“The community is the greatest strength” of the Goizueta Business School at Emory, where “there are 200 other [students] happy to help with any project or connect [you] to their network.” And it’s not just the student body that personifies the “culture of collaboration over severe competition” that presides here. “The community outside the current students is also phenomenal,” we’re told. “Alumni are happy to mentor, connect you to networks, and help you find directed study [opportunities], jobs, or internships.”Collaboration is encouraged in part through Goizueta’s “lack of a hard-lined grading system” (grades are evaluative and do not correspond to GPA). It “definitely helps the community atmosphere,” although students “still feel pressured to do well personally.” The size of the program also helps; “the smaller school size makes Goizueta thrive on the ambition, creativity and curiosity of its students,” one student writes.Given the communal vibe, some might find it ironic that Goizueta’s primary curricular emphasis is leadership. Regardless, the school offers “wonderful leadership courses with guest speakers and applied learning.” It’s all part of a “flexible” curriculum to which “new and relevant courses are frequently added (e.g., e-marketing, globalization, and illiquid assets in times of financial crisis),” and which provides ample opportunities for students to pursue their unique interests through electives. As one MBA student explains, “Emory’s curriculum is very customizable, which comes from having a small class size.”Despite the laid-back atmosphere, academics are demanding at Goizueta. As one student puts it, “you genuinely need to push yourself hard and are challenged to reach the top of any class, but the focus is on really internalizing and learning the basics and foundations well. It’s not an insanely competitive environment; it’s one where you can truly learn and if you want to excel with grades and recognition, you can without feeling as though such things [are] easy or commonplace.” Goizueta’s location in Atlanta, a major metropolis home to many Fortune 500 companies, provides plenty of networking opportunities and a steady stream of well-connected professors and guest lecturers. Faculty members “are leaders in their fields, passionate about the material, and very accessible.” “Every one of them brings great work experience as well as academic credentials to the classroom. They are willing to bring in current business-related events into the classroom and are eager for students to bring in their work experience into class discussions,” students tell us.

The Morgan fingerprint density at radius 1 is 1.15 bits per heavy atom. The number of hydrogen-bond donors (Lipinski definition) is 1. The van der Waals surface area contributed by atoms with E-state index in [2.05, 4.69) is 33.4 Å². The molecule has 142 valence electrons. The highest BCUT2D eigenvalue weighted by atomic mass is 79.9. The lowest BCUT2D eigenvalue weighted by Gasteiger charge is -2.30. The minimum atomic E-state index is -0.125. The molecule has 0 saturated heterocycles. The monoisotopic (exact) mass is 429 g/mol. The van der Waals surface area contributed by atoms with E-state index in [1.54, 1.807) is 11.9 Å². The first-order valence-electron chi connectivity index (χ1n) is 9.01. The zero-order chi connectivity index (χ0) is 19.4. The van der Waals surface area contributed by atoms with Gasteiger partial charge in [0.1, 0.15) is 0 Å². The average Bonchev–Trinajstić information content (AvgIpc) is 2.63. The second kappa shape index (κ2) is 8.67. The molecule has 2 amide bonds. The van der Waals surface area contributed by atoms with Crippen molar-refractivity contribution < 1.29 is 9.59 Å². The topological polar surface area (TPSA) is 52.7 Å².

The Princeton Review